Midday nap makes kids happier, excel academically and have fewer behavioural problems.
Washington: Researchers from the University of Pennsylvania and the University of California, Irvine, have revealed a connection between midday napping and happiness, self-control, and grit; fewer behavioural problems; and higher IQ, in children. The research published in the journal 'Sleep' studied nearly 3,000 fourth, fifth, and sixth graders of ages 10-12.
"Children who napped three or more times per week benefit from a 7.6 per cent increase in academic performance in grade six," said Adrian Raine, Penn neurocriminologist, a co-author on the paper.
Sleep deficiency and daytime drowsiness are surprisingly widespread, with drowsiness affecting up to 20 per cent of all children, said Jianghong Liu, lead author of the study. What's more, the negative cognitive, emotional, and physical effects of poor sleep habits are well-established, and yet most previous research has focused on preschoolers and younger children.
That's partly because, in places like the United States, napping stops altogether as children get older. In China, however, the practice is embedded in daily life, continuing through elementary and middle school, even into adulthood. So, the researchers turned to the China Jintan Cohort Study, established in 2004 to follow participants from toddlerhood through adolescence.
From each of 2,928 children, the researchers collected data about napping frequency and duration once the children hit grades four through six, as well as outcome data when they reached grade six, including psychological measures like grit and happiness and physical measures such as body mass index and glucose levels.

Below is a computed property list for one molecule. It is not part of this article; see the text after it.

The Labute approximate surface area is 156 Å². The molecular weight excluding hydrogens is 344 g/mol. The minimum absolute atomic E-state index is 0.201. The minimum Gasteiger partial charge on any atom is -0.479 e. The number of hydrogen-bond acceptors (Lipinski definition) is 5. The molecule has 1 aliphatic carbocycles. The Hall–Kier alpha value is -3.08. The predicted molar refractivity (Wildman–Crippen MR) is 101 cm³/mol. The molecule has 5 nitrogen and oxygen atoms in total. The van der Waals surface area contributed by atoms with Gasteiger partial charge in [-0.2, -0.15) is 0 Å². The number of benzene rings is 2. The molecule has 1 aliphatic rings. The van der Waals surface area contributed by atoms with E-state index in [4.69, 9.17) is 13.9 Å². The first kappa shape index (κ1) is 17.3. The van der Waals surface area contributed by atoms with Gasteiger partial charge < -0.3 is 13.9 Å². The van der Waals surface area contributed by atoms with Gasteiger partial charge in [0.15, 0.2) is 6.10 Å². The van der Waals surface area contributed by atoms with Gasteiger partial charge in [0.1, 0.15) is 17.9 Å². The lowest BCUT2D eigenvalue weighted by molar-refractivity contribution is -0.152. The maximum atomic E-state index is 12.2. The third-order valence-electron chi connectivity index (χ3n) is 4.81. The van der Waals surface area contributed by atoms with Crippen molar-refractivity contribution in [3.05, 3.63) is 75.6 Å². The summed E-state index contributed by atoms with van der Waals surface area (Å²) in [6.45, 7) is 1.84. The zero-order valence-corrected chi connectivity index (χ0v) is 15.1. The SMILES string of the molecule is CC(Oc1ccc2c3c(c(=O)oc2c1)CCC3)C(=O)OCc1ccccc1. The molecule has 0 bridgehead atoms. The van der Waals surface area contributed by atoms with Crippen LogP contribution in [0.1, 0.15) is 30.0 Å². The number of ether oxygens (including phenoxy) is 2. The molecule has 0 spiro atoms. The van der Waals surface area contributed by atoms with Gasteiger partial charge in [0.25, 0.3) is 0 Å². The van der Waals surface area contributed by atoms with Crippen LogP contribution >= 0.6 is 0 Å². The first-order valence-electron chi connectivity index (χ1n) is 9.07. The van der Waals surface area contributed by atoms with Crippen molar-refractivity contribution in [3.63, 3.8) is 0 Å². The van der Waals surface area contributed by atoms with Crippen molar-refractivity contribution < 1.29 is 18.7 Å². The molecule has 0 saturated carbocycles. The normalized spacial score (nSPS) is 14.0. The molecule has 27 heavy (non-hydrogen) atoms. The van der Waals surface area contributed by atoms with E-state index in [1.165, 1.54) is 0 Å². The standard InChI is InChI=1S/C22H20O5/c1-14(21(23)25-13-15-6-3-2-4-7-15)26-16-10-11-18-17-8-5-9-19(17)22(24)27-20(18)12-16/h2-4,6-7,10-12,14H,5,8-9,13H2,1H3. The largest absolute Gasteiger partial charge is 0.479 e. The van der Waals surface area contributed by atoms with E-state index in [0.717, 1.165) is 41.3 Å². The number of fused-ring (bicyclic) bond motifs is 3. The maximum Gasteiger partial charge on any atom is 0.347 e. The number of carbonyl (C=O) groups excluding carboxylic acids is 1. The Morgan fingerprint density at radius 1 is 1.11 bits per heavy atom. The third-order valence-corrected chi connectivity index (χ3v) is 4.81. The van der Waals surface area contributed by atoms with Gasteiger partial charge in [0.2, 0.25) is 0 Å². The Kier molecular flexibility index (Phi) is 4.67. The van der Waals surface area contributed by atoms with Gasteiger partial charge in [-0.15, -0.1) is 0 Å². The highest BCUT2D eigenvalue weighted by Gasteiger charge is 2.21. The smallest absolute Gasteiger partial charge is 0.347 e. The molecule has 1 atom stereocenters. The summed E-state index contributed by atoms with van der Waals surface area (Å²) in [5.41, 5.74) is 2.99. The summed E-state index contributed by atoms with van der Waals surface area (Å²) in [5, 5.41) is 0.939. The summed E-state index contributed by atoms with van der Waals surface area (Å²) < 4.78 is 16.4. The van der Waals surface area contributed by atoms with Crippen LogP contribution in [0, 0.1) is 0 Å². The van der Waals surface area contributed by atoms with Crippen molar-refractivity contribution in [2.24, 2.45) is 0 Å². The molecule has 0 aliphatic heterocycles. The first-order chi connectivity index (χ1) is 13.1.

They also asked teachers to provide behavioural and academic information about each student. They then analysed associations between each outcome and napping, adjusting for sex, grade, school location, parental education, and nightly time in bed. It was the first comprehensive study of its kind, UC Irvine sleep researcher Sara Mednick said.
"Many lab studies across all ages have demonstrated that naps can show the same magnitude of improvement as a full night of sleep on discrete cognitive tasks. Here, we had the chance to ask real-world, adolescent schoolchildren questions across a wide range of behavioural, academic, social, and physiological measures," she added.
"The more students sleep during the day, the greater the benefit of naps on many of these measures," she said. "The midday nap is easily implemented, and it costs nothing," said Liu, particularly if accompanied by a slightly later end to the day, to avoid cutting into educational time.
"Not only will this help the kids, but it also takes away time for screen use, which is related to a lot of mixed outcomes," Liu added.